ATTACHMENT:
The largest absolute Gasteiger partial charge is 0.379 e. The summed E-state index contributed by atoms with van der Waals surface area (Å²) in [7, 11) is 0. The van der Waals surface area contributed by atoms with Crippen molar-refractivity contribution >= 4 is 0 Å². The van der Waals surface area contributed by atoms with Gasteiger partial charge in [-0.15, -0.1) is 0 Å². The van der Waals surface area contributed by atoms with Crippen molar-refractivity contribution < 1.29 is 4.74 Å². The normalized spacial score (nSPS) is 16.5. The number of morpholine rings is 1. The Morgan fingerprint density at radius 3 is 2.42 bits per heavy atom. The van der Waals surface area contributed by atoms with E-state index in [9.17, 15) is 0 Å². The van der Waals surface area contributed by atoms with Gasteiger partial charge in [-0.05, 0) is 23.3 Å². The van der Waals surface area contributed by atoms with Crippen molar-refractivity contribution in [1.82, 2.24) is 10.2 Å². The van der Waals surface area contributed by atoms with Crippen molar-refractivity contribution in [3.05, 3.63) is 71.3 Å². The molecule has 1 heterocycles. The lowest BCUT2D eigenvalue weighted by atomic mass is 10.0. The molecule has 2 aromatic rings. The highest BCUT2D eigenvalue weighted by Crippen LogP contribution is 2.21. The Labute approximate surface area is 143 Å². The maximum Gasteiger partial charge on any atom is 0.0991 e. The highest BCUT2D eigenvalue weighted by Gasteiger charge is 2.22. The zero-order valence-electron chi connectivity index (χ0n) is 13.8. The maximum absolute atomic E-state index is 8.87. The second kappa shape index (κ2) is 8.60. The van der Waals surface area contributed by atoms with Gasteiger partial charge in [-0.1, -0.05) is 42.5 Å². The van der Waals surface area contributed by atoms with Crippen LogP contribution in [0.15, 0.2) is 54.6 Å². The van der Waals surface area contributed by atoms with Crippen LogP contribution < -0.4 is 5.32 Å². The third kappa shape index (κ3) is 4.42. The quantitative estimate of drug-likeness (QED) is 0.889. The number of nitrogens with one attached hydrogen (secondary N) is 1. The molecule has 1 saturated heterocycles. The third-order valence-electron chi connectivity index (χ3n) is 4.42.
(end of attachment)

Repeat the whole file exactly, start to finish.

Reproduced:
The largest absolute Gasteiger partial charge is 0.379 e. The summed E-state index contributed by atoms with van der Waals surface area (Å²) in [7, 11) is 0. The van der Waals surface area contributed by atoms with Crippen molar-refractivity contribution >= 4 is 0 Å². The van der Waals surface area contributed by atoms with Gasteiger partial charge in [-0.15, -0.1) is 0 Å². The van der Waals surface area contributed by atoms with Crippen molar-refractivity contribution < 1.29 is 4.74 Å². The normalized spacial score (nSPS) is 16.5. The number of morpholine rings is 1. The Morgan fingerprint density at radius 3 is 2.42 bits per heavy atom. The van der Waals surface area contributed by atoms with E-state index in [9.17, 15) is 0 Å². The van der Waals surface area contributed by atoms with Gasteiger partial charge in [-0.05, 0) is 23.3 Å². The van der Waals surface area contributed by atoms with Crippen molar-refractivity contribution in [1.82, 2.24) is 10.2 Å². The van der Waals surface area contributed by atoms with Crippen molar-refractivity contribution in [3.05, 3.63) is 71.3 Å². The molecule has 1 heterocycles. The lowest BCUT2D eigenvalue weighted by atomic mass is 10.0. The molecule has 2 aromatic rings. The highest BCUT2D eigenvalue weighted by Crippen LogP contribution is 2.21. The Labute approximate surface area is 143 Å². The maximum Gasteiger partial charge on any atom is 0.0991 e. The highest BCUT2D eigenvalue weighted by Gasteiger charge is 2.22. The zero-order valence-electron chi connectivity index (χ0n) is 13.8. The maximum absolute atomic E-state index is 8.87. The second kappa shape index (κ2) is 8.60. The van der Waals surface area contributed by atoms with Gasteiger partial charge in [-0.1, -0.05) is 42.5 Å². The van der Waals surface area contributed by atoms with Crippen LogP contribution in [0.15, 0.2) is 54.6 Å². The van der Waals surface area contributed by atoms with Crippen LogP contribution < -0.4 is 5.32 Å². The third kappa shape index (κ3) is 4.42. The quantitative estimate of drug-likeness (QED) is 0.889. The number of nitrogens with one attached hydrogen (secondary N) is 1. The molecule has 1 saturated heterocycles. The third-order valence-electron chi connectivity index (χ3n) is 4.42.